Contrary to the other reviewers’ seemingly great experiences, ours was a bitter one. Granted, the food was okay and the place was clean. Everyone commented on how nice the manager was. We thought so as well until we got the check which turned out to be a total ripoff.
We got here at around 5:30 for an early dinner, just to find them cleaning up getting ready to close. A man I assume was the manager came out and said they were wiped out of food from a busy lunch session earlier. Still, he assured us he could rustle up something. We asked for the menu but were told there was none. Anyway, we went with it, not having a single moment of doubt. I mean, how expensive can a meal be in a Loving Hut? Let alone one in Puno in Peru? We were so wrong.
After some wait, he brought out two bowls of soup noodles (the instant kind), a plate of veggie saltado, and a platter of papa a la Huancaína. Very basic stuff. We also ordered a carrot juice, dessert, and some snacks to go. The total came to a whopping 144 soles! That’s US$50! (He simply told us the amount. No receipt or anything.) That was crazy expensive by Peruvian standards, but we just paid and left. It was after we went back to the hotel that we realized how ridiculous it was that we returned to confront him.
When questioned about the bill, he showed us a little memo that he scribbled on:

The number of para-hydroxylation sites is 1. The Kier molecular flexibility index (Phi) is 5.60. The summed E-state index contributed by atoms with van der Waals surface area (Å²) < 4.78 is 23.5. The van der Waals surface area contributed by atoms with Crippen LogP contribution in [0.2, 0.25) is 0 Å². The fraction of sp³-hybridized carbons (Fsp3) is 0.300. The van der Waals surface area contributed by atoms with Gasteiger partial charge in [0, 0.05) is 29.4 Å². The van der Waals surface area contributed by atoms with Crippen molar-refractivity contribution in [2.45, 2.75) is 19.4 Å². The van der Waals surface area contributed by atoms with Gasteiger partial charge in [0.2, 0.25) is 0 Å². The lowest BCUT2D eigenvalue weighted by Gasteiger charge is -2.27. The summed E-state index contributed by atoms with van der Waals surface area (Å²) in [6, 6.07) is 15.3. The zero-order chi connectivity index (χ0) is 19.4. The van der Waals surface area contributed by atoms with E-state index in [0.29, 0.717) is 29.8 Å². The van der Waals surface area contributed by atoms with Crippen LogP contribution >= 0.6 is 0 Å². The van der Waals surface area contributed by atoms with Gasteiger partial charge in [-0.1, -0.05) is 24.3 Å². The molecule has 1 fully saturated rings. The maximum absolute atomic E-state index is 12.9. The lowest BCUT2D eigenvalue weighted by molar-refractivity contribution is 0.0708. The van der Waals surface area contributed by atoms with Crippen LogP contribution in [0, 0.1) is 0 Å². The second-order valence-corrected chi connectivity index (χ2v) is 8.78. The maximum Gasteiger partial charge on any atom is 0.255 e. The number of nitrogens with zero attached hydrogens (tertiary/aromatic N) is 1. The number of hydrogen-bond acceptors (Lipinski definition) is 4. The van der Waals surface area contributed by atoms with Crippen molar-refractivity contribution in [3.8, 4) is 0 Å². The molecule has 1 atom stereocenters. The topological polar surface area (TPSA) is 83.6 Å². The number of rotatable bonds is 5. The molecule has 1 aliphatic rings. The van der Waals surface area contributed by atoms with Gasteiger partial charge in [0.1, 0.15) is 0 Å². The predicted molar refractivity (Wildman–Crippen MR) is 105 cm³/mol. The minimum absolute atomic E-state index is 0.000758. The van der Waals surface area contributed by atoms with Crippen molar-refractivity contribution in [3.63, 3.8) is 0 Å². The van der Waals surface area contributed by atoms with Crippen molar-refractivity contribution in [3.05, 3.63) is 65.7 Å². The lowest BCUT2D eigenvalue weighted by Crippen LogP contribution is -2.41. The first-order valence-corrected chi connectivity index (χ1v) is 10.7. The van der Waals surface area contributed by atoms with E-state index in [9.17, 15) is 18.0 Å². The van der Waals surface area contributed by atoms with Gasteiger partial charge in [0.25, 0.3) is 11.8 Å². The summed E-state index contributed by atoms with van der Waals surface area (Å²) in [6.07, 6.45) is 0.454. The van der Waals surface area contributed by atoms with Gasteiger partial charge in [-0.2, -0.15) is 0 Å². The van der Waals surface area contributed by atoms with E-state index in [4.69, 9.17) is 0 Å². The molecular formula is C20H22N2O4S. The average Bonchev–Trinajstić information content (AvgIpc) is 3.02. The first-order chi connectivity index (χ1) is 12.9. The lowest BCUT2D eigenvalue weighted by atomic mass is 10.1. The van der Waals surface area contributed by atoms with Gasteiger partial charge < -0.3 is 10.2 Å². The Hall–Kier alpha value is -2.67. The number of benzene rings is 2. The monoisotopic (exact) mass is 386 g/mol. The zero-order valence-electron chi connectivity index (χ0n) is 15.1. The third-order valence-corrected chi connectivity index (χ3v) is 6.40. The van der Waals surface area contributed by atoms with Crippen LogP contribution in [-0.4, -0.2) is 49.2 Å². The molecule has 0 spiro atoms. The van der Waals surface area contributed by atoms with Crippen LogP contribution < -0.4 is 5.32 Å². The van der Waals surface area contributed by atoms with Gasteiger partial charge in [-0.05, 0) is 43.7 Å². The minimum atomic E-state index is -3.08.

Soups - 14
Juice - 7
Two main plates - 25 each
Cakes - 7
Snacks - 20
The main plates were way overpriced for what they were; the rest were fair. But then there was another 20 on the paper that, according to him, was an additional charge for the “great lengths” that the kitchen to serve us. What a crock! Well, he should’ve been upfront about it from the get-go, but he mentioned nothing. Heck, say I gave him that, the total should be 118, nowhere near 144. Apologizing, he said he must have “somehow” doubled the surcharge. Even so, it should’ve been 138. What about the other 6 soles? He was so FOS and couldn’t even justify his own math. In the end, we managed to get the 26 soles back, gave up on the surcharge and the overpriced items, and left.
This dinner ended up being—unrightfully so—the priciest meal we had during our two weeks in Peru. Insane, I know. It wasn’t so much about the miscalculations (maybe math just wasn’t his thing) as it was about the arbitrary charge that he added to our bill. There was another couple dining there that evening, and the manager casually told us he charged them the same. I felt bad for them.